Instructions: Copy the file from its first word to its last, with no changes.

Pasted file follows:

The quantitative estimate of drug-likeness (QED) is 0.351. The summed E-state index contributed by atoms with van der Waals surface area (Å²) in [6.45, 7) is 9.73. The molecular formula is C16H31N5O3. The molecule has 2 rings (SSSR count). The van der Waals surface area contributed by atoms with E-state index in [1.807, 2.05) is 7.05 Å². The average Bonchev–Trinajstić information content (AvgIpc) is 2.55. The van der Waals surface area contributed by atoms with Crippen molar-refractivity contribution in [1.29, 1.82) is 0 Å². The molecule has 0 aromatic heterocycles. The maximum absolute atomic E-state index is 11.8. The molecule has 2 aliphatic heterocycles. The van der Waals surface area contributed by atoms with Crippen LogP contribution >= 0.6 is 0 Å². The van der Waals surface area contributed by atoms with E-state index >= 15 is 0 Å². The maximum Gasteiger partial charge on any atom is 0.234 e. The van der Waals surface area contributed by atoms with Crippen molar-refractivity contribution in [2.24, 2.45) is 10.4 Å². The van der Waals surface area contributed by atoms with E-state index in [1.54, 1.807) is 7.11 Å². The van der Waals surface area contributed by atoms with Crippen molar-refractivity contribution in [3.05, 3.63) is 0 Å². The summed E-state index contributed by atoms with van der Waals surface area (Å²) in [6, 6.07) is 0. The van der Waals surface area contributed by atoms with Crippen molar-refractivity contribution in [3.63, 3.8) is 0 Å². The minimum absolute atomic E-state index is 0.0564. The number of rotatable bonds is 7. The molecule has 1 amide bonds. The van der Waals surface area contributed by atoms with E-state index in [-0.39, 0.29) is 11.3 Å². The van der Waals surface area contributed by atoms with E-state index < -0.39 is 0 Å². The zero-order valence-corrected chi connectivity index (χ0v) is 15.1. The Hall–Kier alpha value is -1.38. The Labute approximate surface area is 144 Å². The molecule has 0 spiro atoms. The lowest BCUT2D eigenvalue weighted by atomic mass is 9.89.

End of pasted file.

The quantitative estimate of drug-likeness (QED) is 0.351. The summed E-state index contributed by atoms with van der Waals surface area (Å²) in [6.45, 7) is 9.73. The molecular formula is C16H31N5O3. The molecule has 2 rings (SSSR count). The van der Waals surface area contributed by atoms with E-state index in [1.807, 2.05) is 7.05 Å². The average Bonchev–Trinajstić information content (AvgIpc) is 2.55. The van der Waals surface area contributed by atoms with Crippen molar-refractivity contribution in [1.29, 1.82) is 0 Å². The molecule has 0 aromatic heterocycles. The maximum absolute atomic E-state index is 11.8. The molecule has 2 aliphatic heterocycles. The van der Waals surface area contributed by atoms with Crippen LogP contribution >= 0.6 is 0 Å². The van der Waals surface area contributed by atoms with E-state index >= 15 is 0 Å². The maximum Gasteiger partial charge on any atom is 0.234 e. The van der Waals surface area contributed by atoms with Crippen molar-refractivity contribution in [2.24, 2.45) is 10.4 Å². The van der Waals surface area contributed by atoms with E-state index in [1.54, 1.807) is 7.11 Å². The van der Waals surface area contributed by atoms with Crippen molar-refractivity contribution in [3.05, 3.63) is 0 Å². The summed E-state index contributed by atoms with van der Waals surface area (Å²) in [6, 6.07) is 0. The van der Waals surface area contributed by atoms with Crippen molar-refractivity contribution in [3.63, 3.8) is 0 Å². The minimum absolute atomic E-state index is 0.0564. The number of rotatable bonds is 7. The molecule has 1 amide bonds. The van der Waals surface area contributed by atoms with E-state index in [-0.39, 0.29) is 11.3 Å². The van der Waals surface area contributed by atoms with E-state index < -0.39 is 0 Å². The zero-order valence-corrected chi connectivity index (χ0v) is 15.1. The Hall–Kier alpha value is -1.38. The Labute approximate surface area is 144 Å². The molecule has 0 spiro atoms. The lowest BCUT2D eigenvalue weighted by atomic mass is 9.89.